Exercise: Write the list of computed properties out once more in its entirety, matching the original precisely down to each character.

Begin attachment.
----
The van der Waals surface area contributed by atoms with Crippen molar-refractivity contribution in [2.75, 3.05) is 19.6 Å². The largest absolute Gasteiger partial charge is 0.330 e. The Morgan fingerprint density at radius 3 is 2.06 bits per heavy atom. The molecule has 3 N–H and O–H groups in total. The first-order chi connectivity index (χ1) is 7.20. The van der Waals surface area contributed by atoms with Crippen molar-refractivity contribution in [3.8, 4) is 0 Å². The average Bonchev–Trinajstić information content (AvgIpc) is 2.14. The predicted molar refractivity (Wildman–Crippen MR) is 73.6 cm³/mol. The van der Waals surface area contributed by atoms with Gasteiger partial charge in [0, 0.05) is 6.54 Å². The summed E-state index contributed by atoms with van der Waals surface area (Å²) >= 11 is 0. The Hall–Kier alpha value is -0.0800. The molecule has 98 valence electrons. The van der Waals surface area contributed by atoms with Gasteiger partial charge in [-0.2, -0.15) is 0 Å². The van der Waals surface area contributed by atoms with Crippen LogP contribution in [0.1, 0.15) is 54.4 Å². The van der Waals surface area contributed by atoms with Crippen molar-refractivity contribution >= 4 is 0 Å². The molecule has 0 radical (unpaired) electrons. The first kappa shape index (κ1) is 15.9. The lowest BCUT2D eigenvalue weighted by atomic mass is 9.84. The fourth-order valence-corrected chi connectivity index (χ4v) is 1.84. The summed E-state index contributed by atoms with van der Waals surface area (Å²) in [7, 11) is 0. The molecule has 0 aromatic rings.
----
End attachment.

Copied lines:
The van der Waals surface area contributed by atoms with Crippen molar-refractivity contribution in [2.75, 3.05) is 19.6 Å². The largest absolute Gasteiger partial charge is 0.330 e. The Morgan fingerprint density at radius 3 is 2.06 bits per heavy atom. The molecule has 3 N–H and O–H groups in total. The first-order chi connectivity index (χ1) is 7.20. The van der Waals surface area contributed by atoms with Crippen molar-refractivity contribution in [3.8, 4) is 0 Å². The average Bonchev–Trinajstić information content (AvgIpc) is 2.14. The predicted molar refractivity (Wildman–Crippen MR) is 73.6 cm³/mol. The van der Waals surface area contributed by atoms with Gasteiger partial charge in [0, 0.05) is 6.54 Å². The summed E-state index contributed by atoms with van der Waals surface area (Å²) >= 11 is 0. The Hall–Kier alpha value is -0.0800. The molecule has 98 valence electrons. The van der Waals surface area contributed by atoms with Gasteiger partial charge in [-0.2, -0.15) is 0 Å². The van der Waals surface area contributed by atoms with Crippen LogP contribution in [0.1, 0.15) is 54.4 Å². The van der Waals surface area contributed by atoms with Crippen molar-refractivity contribution >= 4 is 0 Å². The molecule has 0 radical (unpaired) electrons. The first kappa shape index (κ1) is 15.9. The lowest BCUT2D eigenvalue weighted by atomic mass is 9.84. The fourth-order valence-corrected chi connectivity index (χ4v) is 1.84. The summed E-state index contributed by atoms with van der Waals surface area (Å²) in [7, 11) is 0. The molecule has 0 aromatic rings.